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Wrigley Field Scoreboard Inventor Dies

The scoreboard has been an iconic feature of the ballpark at Clark and Addison for 75 years.

The Wrigley Field scoreboard on June 22, 1953.
The Wrigley Field scoreboard on June 22, 1953.

I missed this a week ago and you probably did, too, unless you read more deeply into the Chicago Tribune obituary of Curtis Hubertz:

Two years ago, Curtis M. Hubertz, then 93, made the drive from his southern Wisconsin home to Wrigley Field.

The Chicago native wasn't going to see a game, Instead, he was delivering some parts for the ballpark's famous scoreboard, which his family's electronics company had installed in the 1930s.

"After cleaning out his garage, he came across a big box filled with spare parts for the scoreboard," said his daughter Judy Kompare. "He got in his car and drove to the park. He wanted them to have those parts."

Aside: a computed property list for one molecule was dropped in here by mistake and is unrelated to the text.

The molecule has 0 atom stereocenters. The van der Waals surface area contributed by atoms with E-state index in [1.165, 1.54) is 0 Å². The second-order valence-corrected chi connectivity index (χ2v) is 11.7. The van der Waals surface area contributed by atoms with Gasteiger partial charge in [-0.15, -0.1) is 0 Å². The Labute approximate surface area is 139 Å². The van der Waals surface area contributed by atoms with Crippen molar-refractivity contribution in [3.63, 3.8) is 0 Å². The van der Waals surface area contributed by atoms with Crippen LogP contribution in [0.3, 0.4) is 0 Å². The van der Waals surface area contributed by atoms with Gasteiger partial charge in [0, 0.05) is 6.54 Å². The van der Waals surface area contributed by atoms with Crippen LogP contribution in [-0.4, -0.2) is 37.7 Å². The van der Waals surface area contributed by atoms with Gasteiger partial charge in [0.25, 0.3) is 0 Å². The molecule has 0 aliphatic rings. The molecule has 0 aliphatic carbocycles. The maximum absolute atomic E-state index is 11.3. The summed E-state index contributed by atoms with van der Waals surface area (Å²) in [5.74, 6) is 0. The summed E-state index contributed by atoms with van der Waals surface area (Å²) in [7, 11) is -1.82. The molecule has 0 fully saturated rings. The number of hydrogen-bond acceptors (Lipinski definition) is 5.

Hubertz had those parts because he and his father had been commissioned by P.K. Wrigley to design the now-famous (and landmarked) scoreboard in 1937:

"They brought it to the ballpark to be tested one day," said close friend Bud Newton, a dentist and former tour guide at Wrigley Field. "When the game ended, Mr. (Phil) Wrigley motioned them over to his box and asked if they could make the letters and numbers bigger — from 36 inches high to 48 inches — and also add a few extra digits to make it easier for people to understand.

"They made the changes, and the rest is history."

After Hubertz Electronics closed in the 196Os, Mr. Hubertz continued to service the scoreboard, which now has landmark status

"Whenever there was a glitch in the system, one of the first people they'd call was Curt," Newton said. "He'd get over to the park and have that scoreboard working just fine in no time."

The scoreboard is one of the most iconic features of Wrigley Field, and the "eyelets" -- they're not lights -- that show batter, ball, strike, out, hit and error, still work flawlessly, 75 years after they were installed, still operated by grounds crew member Rick Fuhs from a perch in the press box.

I thought Hubertz' life and contributions to the Cubs were worth remembering. (Incidentally, this is the game shown on the board in the photo at the top of this post.)